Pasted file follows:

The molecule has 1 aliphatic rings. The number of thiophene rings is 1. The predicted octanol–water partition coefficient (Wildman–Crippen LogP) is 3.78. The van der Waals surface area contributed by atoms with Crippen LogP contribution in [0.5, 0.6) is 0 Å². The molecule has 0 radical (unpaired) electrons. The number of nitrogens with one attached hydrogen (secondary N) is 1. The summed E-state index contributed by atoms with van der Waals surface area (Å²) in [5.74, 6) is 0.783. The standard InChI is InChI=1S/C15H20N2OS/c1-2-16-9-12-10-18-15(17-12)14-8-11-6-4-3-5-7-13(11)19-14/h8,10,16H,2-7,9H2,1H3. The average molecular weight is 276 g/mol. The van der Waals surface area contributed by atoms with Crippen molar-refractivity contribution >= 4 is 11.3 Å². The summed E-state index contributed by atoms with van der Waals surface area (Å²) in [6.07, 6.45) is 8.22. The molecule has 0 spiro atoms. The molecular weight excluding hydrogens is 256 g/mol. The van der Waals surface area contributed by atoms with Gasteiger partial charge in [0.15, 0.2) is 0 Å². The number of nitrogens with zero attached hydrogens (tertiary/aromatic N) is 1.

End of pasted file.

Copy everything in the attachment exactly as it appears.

The molecule has 1 aliphatic rings. The number of thiophene rings is 1. The predicted octanol–water partition coefficient (Wildman–Crippen LogP) is 3.78. The van der Waals surface area contributed by atoms with Crippen LogP contribution in [0.5, 0.6) is 0 Å². The molecule has 0 radical (unpaired) electrons. The number of nitrogens with one attached hydrogen (secondary N) is 1. The summed E-state index contributed by atoms with van der Waals surface area (Å²) in [5.74, 6) is 0.783. The standard InChI is InChI=1S/C15H20N2OS/c1-2-16-9-12-10-18-15(17-12)14-8-11-6-4-3-5-7-13(11)19-14/h8,10,16H,2-7,9H2,1H3. The average molecular weight is 276 g/mol. The van der Waals surface area contributed by atoms with Crippen molar-refractivity contribution >= 4 is 11.3 Å². The summed E-state index contributed by atoms with van der Waals surface area (Å²) in [6.07, 6.45) is 8.22. The molecule has 0 spiro atoms. The molecular weight excluding hydrogens is 256 g/mol. The van der Waals surface area contributed by atoms with Gasteiger partial charge in [0.15, 0.2) is 0 Å². The number of nitrogens with zero attached hydrogens (tertiary/aromatic N) is 1.